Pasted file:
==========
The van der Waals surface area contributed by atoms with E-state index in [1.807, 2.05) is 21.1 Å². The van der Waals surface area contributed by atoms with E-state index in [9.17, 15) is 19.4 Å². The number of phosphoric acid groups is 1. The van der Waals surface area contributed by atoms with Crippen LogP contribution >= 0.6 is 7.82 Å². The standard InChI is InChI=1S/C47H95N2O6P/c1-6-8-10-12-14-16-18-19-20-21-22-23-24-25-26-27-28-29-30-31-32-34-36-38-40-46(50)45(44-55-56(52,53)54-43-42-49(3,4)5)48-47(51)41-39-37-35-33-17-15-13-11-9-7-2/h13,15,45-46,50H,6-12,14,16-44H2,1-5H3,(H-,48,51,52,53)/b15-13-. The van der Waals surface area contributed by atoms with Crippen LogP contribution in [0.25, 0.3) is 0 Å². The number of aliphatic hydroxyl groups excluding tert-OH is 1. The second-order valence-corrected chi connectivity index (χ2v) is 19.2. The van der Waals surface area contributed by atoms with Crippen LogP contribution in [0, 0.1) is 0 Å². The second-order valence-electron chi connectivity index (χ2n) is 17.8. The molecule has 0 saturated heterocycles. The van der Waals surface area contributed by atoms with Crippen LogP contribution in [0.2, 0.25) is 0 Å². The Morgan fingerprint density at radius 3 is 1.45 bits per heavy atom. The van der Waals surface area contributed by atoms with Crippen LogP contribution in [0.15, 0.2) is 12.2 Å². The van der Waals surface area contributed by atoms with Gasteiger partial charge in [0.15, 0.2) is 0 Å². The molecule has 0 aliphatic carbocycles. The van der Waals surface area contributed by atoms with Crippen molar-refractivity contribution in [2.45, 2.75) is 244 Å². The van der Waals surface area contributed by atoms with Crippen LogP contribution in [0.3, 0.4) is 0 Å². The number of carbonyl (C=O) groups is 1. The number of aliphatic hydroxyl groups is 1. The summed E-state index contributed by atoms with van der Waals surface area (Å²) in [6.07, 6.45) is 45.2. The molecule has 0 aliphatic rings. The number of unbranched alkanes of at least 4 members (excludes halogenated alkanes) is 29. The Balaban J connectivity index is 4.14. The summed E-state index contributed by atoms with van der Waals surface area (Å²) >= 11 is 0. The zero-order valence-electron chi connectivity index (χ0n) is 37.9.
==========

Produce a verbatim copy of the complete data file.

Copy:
The van der Waals surface area contributed by atoms with E-state index in [1.807, 2.05) is 21.1 Å². The van der Waals surface area contributed by atoms with E-state index in [9.17, 15) is 19.4 Å². The number of phosphoric acid groups is 1. The van der Waals surface area contributed by atoms with Crippen LogP contribution >= 0.6 is 7.82 Å². The standard InChI is InChI=1S/C47H95N2O6P/c1-6-8-10-12-14-16-18-19-20-21-22-23-24-25-26-27-28-29-30-31-32-34-36-38-40-46(50)45(44-55-56(52,53)54-43-42-49(3,4)5)48-47(51)41-39-37-35-33-17-15-13-11-9-7-2/h13,15,45-46,50H,6-12,14,16-44H2,1-5H3,(H-,48,51,52,53)/b15-13-. The van der Waals surface area contributed by atoms with Crippen LogP contribution in [0.25, 0.3) is 0 Å². The number of aliphatic hydroxyl groups excluding tert-OH is 1. The second-order valence-corrected chi connectivity index (χ2v) is 19.2. The van der Waals surface area contributed by atoms with Crippen LogP contribution in [0, 0.1) is 0 Å². The second-order valence-electron chi connectivity index (χ2n) is 17.8. The molecule has 0 saturated heterocycles. The van der Waals surface area contributed by atoms with Crippen LogP contribution in [0.2, 0.25) is 0 Å². The Morgan fingerprint density at radius 3 is 1.45 bits per heavy atom. The van der Waals surface area contributed by atoms with Crippen LogP contribution in [0.15, 0.2) is 12.2 Å². The van der Waals surface area contributed by atoms with Gasteiger partial charge in [0.15, 0.2) is 0 Å². The molecule has 0 aliphatic carbocycles. The van der Waals surface area contributed by atoms with Crippen molar-refractivity contribution in [2.45, 2.75) is 244 Å². The van der Waals surface area contributed by atoms with Crippen LogP contribution in [0.3, 0.4) is 0 Å². The number of carbonyl (C=O) groups is 1. The number of aliphatic hydroxyl groups is 1. The summed E-state index contributed by atoms with van der Waals surface area (Å²) in [6.07, 6.45) is 45.2. The molecule has 0 aliphatic rings. The number of unbranched alkanes of at least 4 members (excludes halogenated alkanes) is 29. The Balaban J connectivity index is 4.14. The summed E-state index contributed by atoms with van der Waals surface area (Å²) >= 11 is 0. The zero-order valence-electron chi connectivity index (χ0n) is 37.9.